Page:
Skip to main content

📙 Vocabulary Reference

Please refer to this page for a list of terms and concepts that we will use throughout this course.

Large Language Models (LLMs), Pretrained Language Models (PLMs)1, Language Models (LMs), and foundation models​

These terms all refer more or less to the same thing: large AIs (neural networks), which have usually been trained on a huge amount of text.

Masked Language Models (MLMs)​

MLMs are a type of NLP model, which have a special token, usually [MASK], which is replaced with a word from the vocabulary. The model then predicts the word that was masked. For example, if the sentence is "The dog is [MASK] the cat", the model will predict "chasing" with high probability.

Labels​

The concept of labels is best understood with an example.

Say we want to classify some Tweets as mean or not mean. If we have a list of Tweets and their corresponding label (mean or not mean), we can train a model to classify whether tweets are mean or not. Labels are generally just possibilities for the classification task.

Label Space​

All of the possible labels for a given task ('mean' and 'not mean' for the above example).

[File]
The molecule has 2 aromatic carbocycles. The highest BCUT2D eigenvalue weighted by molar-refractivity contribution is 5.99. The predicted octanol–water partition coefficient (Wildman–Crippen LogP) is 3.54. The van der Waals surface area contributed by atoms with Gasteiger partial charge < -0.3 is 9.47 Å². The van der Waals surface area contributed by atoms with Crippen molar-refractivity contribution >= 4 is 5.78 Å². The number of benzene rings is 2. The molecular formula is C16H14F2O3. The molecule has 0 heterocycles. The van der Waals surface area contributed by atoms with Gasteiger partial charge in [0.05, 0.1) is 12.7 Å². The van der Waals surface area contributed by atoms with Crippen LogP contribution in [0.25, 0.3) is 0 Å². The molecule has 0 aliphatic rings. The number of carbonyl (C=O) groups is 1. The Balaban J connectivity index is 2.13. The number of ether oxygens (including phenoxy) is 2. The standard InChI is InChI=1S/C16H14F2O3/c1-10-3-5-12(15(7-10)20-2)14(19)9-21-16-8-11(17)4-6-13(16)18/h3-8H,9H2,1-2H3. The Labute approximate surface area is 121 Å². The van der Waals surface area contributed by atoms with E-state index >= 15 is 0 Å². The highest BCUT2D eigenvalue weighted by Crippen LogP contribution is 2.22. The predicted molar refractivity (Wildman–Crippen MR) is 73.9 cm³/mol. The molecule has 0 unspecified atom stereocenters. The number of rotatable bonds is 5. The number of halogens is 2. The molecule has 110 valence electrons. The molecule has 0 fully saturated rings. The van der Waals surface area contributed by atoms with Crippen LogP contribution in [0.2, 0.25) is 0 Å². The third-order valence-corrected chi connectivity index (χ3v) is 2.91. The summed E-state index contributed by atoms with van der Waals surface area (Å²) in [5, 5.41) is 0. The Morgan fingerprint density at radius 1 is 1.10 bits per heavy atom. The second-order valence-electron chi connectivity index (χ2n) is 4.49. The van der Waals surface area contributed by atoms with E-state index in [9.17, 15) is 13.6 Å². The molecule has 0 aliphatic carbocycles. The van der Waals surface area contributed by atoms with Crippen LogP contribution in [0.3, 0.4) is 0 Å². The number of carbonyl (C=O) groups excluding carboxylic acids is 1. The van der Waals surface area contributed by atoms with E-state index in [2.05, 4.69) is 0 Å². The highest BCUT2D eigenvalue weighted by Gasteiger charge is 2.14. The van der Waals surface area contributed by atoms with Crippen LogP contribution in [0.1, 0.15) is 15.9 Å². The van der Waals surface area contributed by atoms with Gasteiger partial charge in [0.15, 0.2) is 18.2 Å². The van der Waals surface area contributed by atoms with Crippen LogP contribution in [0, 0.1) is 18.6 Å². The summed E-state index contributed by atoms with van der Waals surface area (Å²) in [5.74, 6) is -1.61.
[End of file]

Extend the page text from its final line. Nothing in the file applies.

Sentiment Analysis​

Sentiment analysis is the task of classifying text into positive, negative, or other sentiments.

"Model" vs. "AI" vs. "LLM"​

These terms are used somewhat interchangeably throughout this course, but they do not always mean the same thing. LLMs are a type of AI, as noted above, but not all AIs are LLMs. When we mentioned models in this course, we are referring to AI models. As such, in this course, you can consider the terms "model" and "AI" to be interchangeable.

Machine Learning (ML)​

ML is a field of study that focuses on algorithms that can learn from data. ML is a subfield of AI.

Verbalizer​

In the classification setting, verbalizers are mappings from labels to words in a language model's vocabulary2. For example, consider performing sentiment classification with the following prompt:

Tweet: "I love hotpockets"
What is the sentiment of this tweet? Say 'pos' or 'neg'.

Here, the verbalizer is the mapping from the conceptual labels of positive and negative to the tokens pos and neg.

Reinforcement Learning from Human Feedback (RLHF)​

RLHF is a method for fine tuning LLMs according to human preference data.


  1. Branch, H. J., Cefalu, J. R., McHugh, J., Hujer, L., Bahl, A., del Castillo Iglesias, D., Heichman, R., & Darwishi, R. (2022). Evaluating the Susceptibility of Pre-Trained Language Models via Handcrafted Adversarial Examples. ↩
  2. Schick, T., & Schütze, H. (2020). Exploiting Cloze Questions for Few Shot Text Classification and Natural Language Inference. ↩